EXPERIMENT 1: REACTIONS OF ENOLATE IONS WITH CARBONYL GROUPS
In this experiment we used two techniques for the reactions of enolate ions with carbonyl groups. One technique used was Doebner reaction and the other technique used was Claisen-Schmidt reaction. Therefore the aim of this experiment is to synthesize trans p-methoxycinnamic acid and to synthesize dibenzalacetone via an aldol condensation reaction between acetone and benzaldehyde. The products would be recrystallized using ethanol, then characterized using melting point analysis.
In this experiment we learnt on carbonyl compounds, enols and enolates. We also learnt two different techniques to test the reactions of enolate ions with carbonyl groups which are discussed below. I.
Carbonyl Compounds, Enols and Enolates.
Some of the most suitable reactions of carbonyl compounds contain carbon hydrogen bonds adjacent to the carbonyl group. Such reactions, which can be observed as the strength of much synthetic organic chemistry, usually result in the replacement of the hydrogen by some other atom or group, as in the H-C-C=O -+ X-C-C=O. Transformation of a carbonyl compound to an enol at a suitable rate typically needs either a basic catalyst or an acidic catalyst and, of course, at least one hydrogen on the a carbon.
Even though these reactions lead to numerous varied products subjecting to the reagents and conditions, they have one feature shared- they proceed by way of the en01 or the enolate anion of the parent carbonyl compound as shown below.
Knoevenagel Condensation Reaction
The Knoevenagel condensation reaction is an organic reaction named after Emil Knoevenagel. It is a reform of the Aldol condensation. A Knoevenagel condensation is a nucleophilic addition of an active hydrogen compound to a carbonyl group followed by a dehydration reaction in which a molecule of water is eliminated (hence condensation). The product is often an alpha, beta conjugated enone. An example is shown below.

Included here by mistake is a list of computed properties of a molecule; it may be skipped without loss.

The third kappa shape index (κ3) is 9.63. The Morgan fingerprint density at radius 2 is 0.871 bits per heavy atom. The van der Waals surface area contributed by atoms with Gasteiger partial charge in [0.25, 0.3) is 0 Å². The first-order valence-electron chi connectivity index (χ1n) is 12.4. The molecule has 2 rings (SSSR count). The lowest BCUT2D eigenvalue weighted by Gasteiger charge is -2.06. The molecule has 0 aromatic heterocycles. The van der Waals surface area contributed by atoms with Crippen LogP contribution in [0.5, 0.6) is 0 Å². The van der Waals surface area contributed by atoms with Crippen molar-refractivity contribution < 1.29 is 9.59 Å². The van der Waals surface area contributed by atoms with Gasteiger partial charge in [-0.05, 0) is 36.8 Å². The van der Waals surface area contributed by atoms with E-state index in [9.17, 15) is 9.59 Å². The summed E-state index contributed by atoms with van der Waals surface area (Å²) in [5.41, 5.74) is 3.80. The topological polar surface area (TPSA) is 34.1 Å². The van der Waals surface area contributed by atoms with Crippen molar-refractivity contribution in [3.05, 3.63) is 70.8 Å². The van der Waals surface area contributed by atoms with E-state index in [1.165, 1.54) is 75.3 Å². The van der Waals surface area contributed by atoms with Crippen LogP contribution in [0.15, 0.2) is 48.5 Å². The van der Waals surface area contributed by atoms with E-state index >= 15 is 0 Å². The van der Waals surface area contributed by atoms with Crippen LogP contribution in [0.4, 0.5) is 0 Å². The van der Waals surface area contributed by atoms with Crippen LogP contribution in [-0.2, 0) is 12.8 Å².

In this reaction the aldehyde or a ketone is an carbonyl group. The catalyst is generally a weakly basic amine. The active hydrogen component has the form •
Z-CH2-Z or Z-CHR-Z for diethyl malonate, Meldrum's acid, ethyl acetoacetate or malonic acid. •
Z-CHR1R2 for nitromethane.
where Z is an electron removing functional group. Z must be dominant to enable hydrogen abstraction to the enolate ion even with a mild base. With a strong base in this reaction would make self-condensation of the aldehyde or ketone. The Hantzsch pyridine synthesis, the Gewald reaction and the Feist-Benary furan synthesis all comprise a Knoevenagel reaction step. The reaction also steered to the finding of CS gas. III.
From the above reaction, The Doebner change of the Knoevenagel condensation. Acrolein and malonic acid react in pyridine to give trans-2,4-pentadienoic acid with the loss of carbon dioxide. With malonic complexes the reaction product can miss a molecule of carbon dioxide in a later step. In the so-called Doebner modification the base is pyridine. For instance, the reaction product of acrolein and malonic acid in pyridine is trans-2,4-Pentadienoic acid with one carboxylic acid group and not two.
There were two parts to this experiment. As mentioned under the aims, we tested the reactions using two techniques: a)
We placed p-anisaldehyde (p-methoxybenzaldehyde), malonic acid and pyridine in a 100ml round bottom flask, and fit with a reflux condenser. In the table below the amount of p-anisaldehyde, malonic acid and pyridine are shown.
We then moved to the fume hood to setup and conduct the experiment. In the fume hood, 5 drops of pyridine was added into the round bottom flask and heated in an oil bath under reflux for 90 minutes. During this period, bubbles of carbon dioxide evolved were seen. After 90 minutes under reflux, the...
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